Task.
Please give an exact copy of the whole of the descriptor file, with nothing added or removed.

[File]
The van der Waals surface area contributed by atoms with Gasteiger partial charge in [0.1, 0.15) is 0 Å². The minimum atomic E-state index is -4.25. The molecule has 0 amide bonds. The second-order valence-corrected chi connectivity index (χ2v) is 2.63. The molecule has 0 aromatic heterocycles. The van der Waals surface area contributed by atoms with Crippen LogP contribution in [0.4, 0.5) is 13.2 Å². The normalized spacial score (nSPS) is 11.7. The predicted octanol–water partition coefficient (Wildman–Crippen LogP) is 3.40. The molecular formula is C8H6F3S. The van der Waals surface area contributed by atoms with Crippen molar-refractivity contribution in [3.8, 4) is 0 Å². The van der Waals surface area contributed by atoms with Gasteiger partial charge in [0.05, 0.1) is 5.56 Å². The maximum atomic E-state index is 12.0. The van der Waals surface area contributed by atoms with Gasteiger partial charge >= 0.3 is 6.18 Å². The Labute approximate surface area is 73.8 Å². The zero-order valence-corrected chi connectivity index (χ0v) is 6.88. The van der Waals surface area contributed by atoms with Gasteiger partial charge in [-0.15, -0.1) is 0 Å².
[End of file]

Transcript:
The van der Waals surface area contributed by atoms with Gasteiger partial charge in [0.1, 0.15) is 0 Å². The minimum atomic E-state index is -4.25. The molecule has 0 amide bonds. The second-order valence-corrected chi connectivity index (χ2v) is 2.63. The molecule has 0 aromatic heterocycles. The van der Waals surface area contributed by atoms with Crippen LogP contribution in [0.4, 0.5) is 13.2 Å². The normalized spacial score (nSPS) is 11.7. The predicted octanol–water partition coefficient (Wildman–Crippen LogP) is 3.40. The molecular formula is C8H6F3S. The van der Waals surface area contributed by atoms with Crippen molar-refractivity contribution in [3.8, 4) is 0 Å². The van der Waals surface area contributed by atoms with Gasteiger partial charge in [0.05, 0.1) is 5.56 Å². The maximum atomic E-state index is 12.0. The van der Waals surface area contributed by atoms with Gasteiger partial charge >= 0.3 is 6.18 Å². The Labute approximate surface area is 73.8 Å². The zero-order valence-corrected chi connectivity index (χ0v) is 6.88. The van der Waals surface area contributed by atoms with Gasteiger partial charge in [-0.15, -0.1) is 0 Å².